Faced with a decision between multiple products that differ in their features and price tags, ask yourself whether the differences in features will alter how you spend your time. If the answer is no, go cheap.
4) Pay Now, Consume Later
Delayed gratification is tough and the best indicator of future success. See Marshmallow Experiment.
Uncertainty itself is neither sweet nor sour; rather it intensifies the flavour that’s already there. Because uncertainty can magnify both positive and negative emotions, delaying consumption is a safer strategy for purchases that inspire purely positive feelings, purchases that are “delightful” rather than “complicated”:
- When the delay provides an opportunity to seek out enticing details, promoting positive expectations about the consumption experience, as well as excitement in the interim.
- When anticipating the purchase makes you drool, increasing the pleasure of eventual consumption.
- When the consumption experience itself will be fairly fleeting and short-lived. Think spaceflights. In these cases, delay provides a valuable opportunity to draw out the pleasure beyond the experience itself.
Because the pleasure of consumption is purest without the experience of paying for it, anything we can do to separate payment from consumption can enhance the pleasure of the purchase. Many people solve this riddle by consuming immediately (= feeling pleasure) and paying later. But while paying later solves one problem, it creates another – often painful – problem later.
The thin slabs of plastic provide anaesthesia against the immediate pain of paying and as a result, we pay/spend more than if we would use cash.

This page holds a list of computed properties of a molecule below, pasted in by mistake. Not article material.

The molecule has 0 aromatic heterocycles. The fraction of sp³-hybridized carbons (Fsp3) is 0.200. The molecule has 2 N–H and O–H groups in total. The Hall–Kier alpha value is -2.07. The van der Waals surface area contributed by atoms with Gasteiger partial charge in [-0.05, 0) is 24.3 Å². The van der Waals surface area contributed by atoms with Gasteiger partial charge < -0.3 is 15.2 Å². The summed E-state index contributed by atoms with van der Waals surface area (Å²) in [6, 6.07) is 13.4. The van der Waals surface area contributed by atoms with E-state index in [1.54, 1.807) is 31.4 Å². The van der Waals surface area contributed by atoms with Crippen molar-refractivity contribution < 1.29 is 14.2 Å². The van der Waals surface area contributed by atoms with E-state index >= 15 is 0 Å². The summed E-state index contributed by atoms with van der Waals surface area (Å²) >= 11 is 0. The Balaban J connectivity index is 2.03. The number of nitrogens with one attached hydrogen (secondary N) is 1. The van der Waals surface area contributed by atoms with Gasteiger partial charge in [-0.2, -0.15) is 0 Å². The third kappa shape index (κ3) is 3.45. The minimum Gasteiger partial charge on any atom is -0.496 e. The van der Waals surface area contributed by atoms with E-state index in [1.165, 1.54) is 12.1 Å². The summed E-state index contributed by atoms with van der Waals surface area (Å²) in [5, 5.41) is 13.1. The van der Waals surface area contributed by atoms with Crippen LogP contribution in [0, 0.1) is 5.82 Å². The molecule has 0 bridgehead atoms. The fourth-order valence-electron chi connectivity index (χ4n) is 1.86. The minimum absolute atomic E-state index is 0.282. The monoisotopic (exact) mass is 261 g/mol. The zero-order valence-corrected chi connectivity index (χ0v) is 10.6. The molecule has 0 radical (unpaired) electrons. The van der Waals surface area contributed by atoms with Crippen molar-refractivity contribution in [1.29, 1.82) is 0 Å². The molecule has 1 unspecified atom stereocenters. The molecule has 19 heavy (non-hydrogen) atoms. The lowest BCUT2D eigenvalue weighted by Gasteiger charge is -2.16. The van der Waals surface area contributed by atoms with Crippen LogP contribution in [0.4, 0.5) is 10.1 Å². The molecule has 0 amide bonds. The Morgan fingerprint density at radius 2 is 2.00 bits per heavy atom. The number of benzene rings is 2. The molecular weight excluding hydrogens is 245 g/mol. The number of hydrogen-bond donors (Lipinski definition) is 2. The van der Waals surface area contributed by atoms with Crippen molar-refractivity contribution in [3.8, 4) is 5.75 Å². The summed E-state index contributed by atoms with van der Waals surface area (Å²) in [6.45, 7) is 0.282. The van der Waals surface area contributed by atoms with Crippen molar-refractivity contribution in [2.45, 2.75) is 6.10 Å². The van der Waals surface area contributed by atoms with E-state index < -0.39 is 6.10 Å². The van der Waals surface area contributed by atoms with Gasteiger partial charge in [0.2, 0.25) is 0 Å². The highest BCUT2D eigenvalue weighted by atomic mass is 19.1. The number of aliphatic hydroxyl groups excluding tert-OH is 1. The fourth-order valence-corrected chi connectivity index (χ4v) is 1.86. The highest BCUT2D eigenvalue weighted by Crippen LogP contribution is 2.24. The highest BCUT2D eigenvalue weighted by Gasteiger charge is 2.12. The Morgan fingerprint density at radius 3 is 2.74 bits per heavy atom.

When researchers asked people to estimate their credit card expenses before opening their monthly bill, every single individual underestimated the size of their bill—by an average of almost 30 percent.
In the end, what we owe is a bigger predictor of our happiness than what we make!
On the other hand, purchases that have been paid for long ago feel free, thereby liberating people to spend their time in happier ways. For example, that wonderful cruise you fully paid for months ago and can now enjoy—with all its perks and free-flow of food and drinks.
5) Invest in Others
The tendency to derive joy from investing in others might just be a fundamental component of human nature.
When does giving promote the most happiness?
- Make it a choice: People reminded of choice, provided higher-quality assistance.
- Make a connection: Especially with people you care about.
- Make an impact that you can observe.
People who report donating money to charity feel wealthier than those who do not.
Conclusion: It may be time to consider how to use your money, not just to get more money, but to get more happiness.
Ask yourself one simple question whenever you reach for your wallet: Am I getting the biggest happiness bang for my buck?
However, be aware that research suggests that chasing happiness can be counterproductive. People who were told to try to make themselves feel as happy as possible while they listened to some pretty good music, reported feeling less happy than those who hadn’t been given any instructions.